This loss is not on Ville Husso. He played very well.
However, the human brain is wired to remember the thing we have seen most recently. So, you cannot let him off the hook for a shot he should have saved.
Things should have transpired differently in the offensive zone on that shift. They did not and it resulted in a partial break for Kane.
It was a good shot, right at the area under the glove and over the pad. That said, Husso got a piece of it and just needed to be quicker with the glove.
I’m not sure if he misread it or thought he had the glove where it needed to be. He’s gotta save that though and this is coming from someone who never really blames the goaltender.
On the positive side, since the Blues offense was unable to get it done, Husso was also a big reason they got a point. San Jose did not generate much offense, but when they did, the Blues let them waltz right in on goal.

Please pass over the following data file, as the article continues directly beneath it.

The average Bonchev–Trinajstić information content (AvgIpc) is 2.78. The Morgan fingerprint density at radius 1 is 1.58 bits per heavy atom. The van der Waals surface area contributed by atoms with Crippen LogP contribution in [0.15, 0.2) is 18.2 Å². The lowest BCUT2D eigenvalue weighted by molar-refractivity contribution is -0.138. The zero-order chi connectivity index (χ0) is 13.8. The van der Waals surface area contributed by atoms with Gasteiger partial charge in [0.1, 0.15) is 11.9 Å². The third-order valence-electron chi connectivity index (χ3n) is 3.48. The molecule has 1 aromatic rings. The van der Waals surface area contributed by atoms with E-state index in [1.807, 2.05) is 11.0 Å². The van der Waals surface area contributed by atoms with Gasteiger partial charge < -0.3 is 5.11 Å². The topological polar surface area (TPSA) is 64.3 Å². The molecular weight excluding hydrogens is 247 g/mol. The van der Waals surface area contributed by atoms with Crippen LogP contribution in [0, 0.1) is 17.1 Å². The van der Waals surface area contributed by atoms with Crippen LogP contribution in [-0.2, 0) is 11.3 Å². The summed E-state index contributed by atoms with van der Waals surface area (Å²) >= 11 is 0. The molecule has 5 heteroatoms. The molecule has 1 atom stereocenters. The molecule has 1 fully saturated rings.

Husso had to save so many shots from within two or three yards of his net that it was ridiculous. St. Louis defended well in spurts, just as they played offense well in spurts, but their goaltender bailed them out too many times for a team that should have crushed this opponent the way they were playing.
Cons: Kyrou and O’Reilly
Ryan O’Reilly has been one of, if not the only consistent forward for the Blues, so maybe you give him a pass for an off game. Nevertheless, when the captain is off, bad things tend to happen.
St. Louis was not punished for his offense, but O’Reilly keeps getting put into the penalty box. We can complain about refereeing all we want, but he’s putting himself into spots where refs can even think about making these calls. That’s not like him at all.
Couple that with the poor play of Jordan Kyrou and it’s not a great top line. Kyrou seems intent on only looking for Vladimir Tarasenko, no matter what the situation is.